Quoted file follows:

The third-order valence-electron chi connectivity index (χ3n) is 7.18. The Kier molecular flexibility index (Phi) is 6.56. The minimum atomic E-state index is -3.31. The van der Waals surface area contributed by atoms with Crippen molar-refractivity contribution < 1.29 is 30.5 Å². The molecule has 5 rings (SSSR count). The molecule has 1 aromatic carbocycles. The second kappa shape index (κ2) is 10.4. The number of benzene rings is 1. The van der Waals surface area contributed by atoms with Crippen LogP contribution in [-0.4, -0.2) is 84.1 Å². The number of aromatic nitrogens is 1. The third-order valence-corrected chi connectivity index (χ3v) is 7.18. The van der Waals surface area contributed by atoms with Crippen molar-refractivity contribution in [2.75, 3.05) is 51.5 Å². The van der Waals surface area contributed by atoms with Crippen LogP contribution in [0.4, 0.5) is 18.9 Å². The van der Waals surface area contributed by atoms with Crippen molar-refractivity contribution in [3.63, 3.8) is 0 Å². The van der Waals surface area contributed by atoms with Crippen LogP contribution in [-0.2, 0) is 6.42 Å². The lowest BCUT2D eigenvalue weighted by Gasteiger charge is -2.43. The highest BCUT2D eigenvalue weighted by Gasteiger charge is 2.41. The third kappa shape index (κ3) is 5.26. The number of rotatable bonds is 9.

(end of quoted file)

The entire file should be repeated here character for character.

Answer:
The third-order valence-electron chi connectivity index (χ3n) is 7.18. The Kier molecular flexibility index (Phi) is 6.56. The minimum atomic E-state index is -3.31. The van der Waals surface area contributed by atoms with Crippen molar-refractivity contribution < 1.29 is 30.5 Å². The molecule has 5 rings (SSSR count). The molecule has 1 aromatic carbocycles. The second kappa shape index (κ2) is 10.4. The number of benzene rings is 1. The van der Waals surface area contributed by atoms with Crippen LogP contribution in [-0.4, -0.2) is 84.1 Å². The number of aromatic nitrogens is 1. The third-order valence-corrected chi connectivity index (χ3v) is 7.18. The van der Waals surface area contributed by atoms with Crippen molar-refractivity contribution in [2.75, 3.05) is 51.5 Å². The van der Waals surface area contributed by atoms with Crippen LogP contribution in [0.4, 0.5) is 18.9 Å². The van der Waals surface area contributed by atoms with Crippen molar-refractivity contribution in [3.63, 3.8) is 0 Å². The van der Waals surface area contributed by atoms with Crippen LogP contribution in [-0.2, 0) is 6.42 Å². The lowest BCUT2D eigenvalue weighted by Gasteiger charge is -2.43. The highest BCUT2D eigenvalue weighted by Gasteiger charge is 2.41. The third kappa shape index (κ3) is 5.26. The number of rotatable bonds is 9.